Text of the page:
A member of a special engineering division associated with the Manhattan Project, AND a holder of various patents associated with electrolytic production of metals, too?


        The world would’ve sought him out extensively if they knew what knowledge and wisdom your Dad had, when he was still around. Right now, all we can do is mourn his passing, in more ways than one.

        People like him are unsung heroes, lost to the shifting sands of history. It’s not the war heroes that we need the most, these days, but the people who are willing to help us build a better future.

        May God bless your Dad, too, Tom.

    • Glad

      People come into our lives for a reason, your path crossing with that of Tim was for purpose and I hope you recognised that. It is usually rare for an older person to carry you along as a friend despite the age difference , i believe his memory still lingers in your mind. Wishing you all the best

  • Meg W

    The fact that he was merely making anything from his work yet kept pushing on is a testament to the passion he had for his work. May his soul rest in peace.

  • Patricia

    In Tim the world truly lost a prolific artist. His work will live on and continue to inspire generations to come.

  • Daphne

    Tim might have suffered for his Art but his dedication to it was phenomenal. His was the true definition of passion.

  • Alex

    The title took me off guard. I did not imagine you saying ‘shit’ out loud ha ha. Anyway, I may not know this guy personally but from your stories I feel like he was a very good guy to be with. If he left that impression on you then it says a lot. He will never be forgotten.

  • brainedet

    Aww, rest in peace to Tim, from your write up here I’m sure he was a jolly good fellow. I know his legacy will live on.

  • Mark Janeo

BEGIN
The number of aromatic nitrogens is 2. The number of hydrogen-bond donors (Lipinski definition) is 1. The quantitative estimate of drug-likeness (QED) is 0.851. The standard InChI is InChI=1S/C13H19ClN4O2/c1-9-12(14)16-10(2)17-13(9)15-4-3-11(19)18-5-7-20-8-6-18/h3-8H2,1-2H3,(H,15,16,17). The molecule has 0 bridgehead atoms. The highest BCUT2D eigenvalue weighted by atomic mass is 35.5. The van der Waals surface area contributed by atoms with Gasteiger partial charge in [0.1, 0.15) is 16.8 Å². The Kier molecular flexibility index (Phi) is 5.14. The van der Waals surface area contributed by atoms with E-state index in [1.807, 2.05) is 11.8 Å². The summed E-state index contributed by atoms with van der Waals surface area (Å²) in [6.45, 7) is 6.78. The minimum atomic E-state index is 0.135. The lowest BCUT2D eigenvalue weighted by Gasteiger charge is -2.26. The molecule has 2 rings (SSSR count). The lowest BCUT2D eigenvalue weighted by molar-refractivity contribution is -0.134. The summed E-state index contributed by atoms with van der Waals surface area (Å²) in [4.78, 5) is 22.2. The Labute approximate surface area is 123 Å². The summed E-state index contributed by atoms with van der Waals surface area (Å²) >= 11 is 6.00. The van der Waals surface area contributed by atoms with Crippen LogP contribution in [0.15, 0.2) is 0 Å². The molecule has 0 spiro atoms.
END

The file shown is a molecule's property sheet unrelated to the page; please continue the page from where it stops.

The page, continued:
Tim may have languished over his Art however his commitment to it was amazing. His was the genuine meaning of energy. His work will live on and keep on moving ages to come.

  • iamdahmmy

    I read your piece with a fine toothed comb and I enjoyed every bit of it..your friend Tim was such an interesting person..in this world,at some point in our lives,we meet people that leave an unforgettable prints in our hearts..

  • jolly555

    So sorry Tom about your loss. That’s life for you. We can never be sure about tomorrow that is why we should make the most of today.

  • Oyeyipo Oladele

    You are right and you really made my day with this post. I have learnt a lot from this article. Thanks for sharing.

  • Wilson Jake

    Wow, Tims story is really touchy. And I believe its a reason that you met him. We shouldn’t just look at the negative aspect but the positive. lovely piece thomas

  • Prince

    Wow, this write up shows he is kind, humble and funny. I just wish he had made good mulla from his work. You’ve got wonderful friends Thomas

    • Thomas W.P. Slatin

      Thank you so much, Amelia!!! Tim was a real character, and I miss him. We had a lot of fun times together. He would play bongo drums outside his studio every afternoon, and I would often stop by and have coffee with Tim and his wife. A truly amazing man who did it all!

  • James Ernest

    I think people who live like to a certain deviation from what people perceive a “usual and typical” life have a certain degree of greatness in them. Not following the norm, facing demons head on — I think great art stems from there. I think Tim lived life the way he was meant to. An instrument for others with the art he produced. Wonderful piece Thomas, if Tim could read this he would be happy to have you as a friend.

  • Hubert

    As I don’t personally know Tim, he seems to have lived life the way he was meant to – greatly and out of the norm. His passion and skill certainly benefitted from the way he chose to live his life. Was it advisable to do for others, may be not. But I guess you need to live a little more to fuel that fire!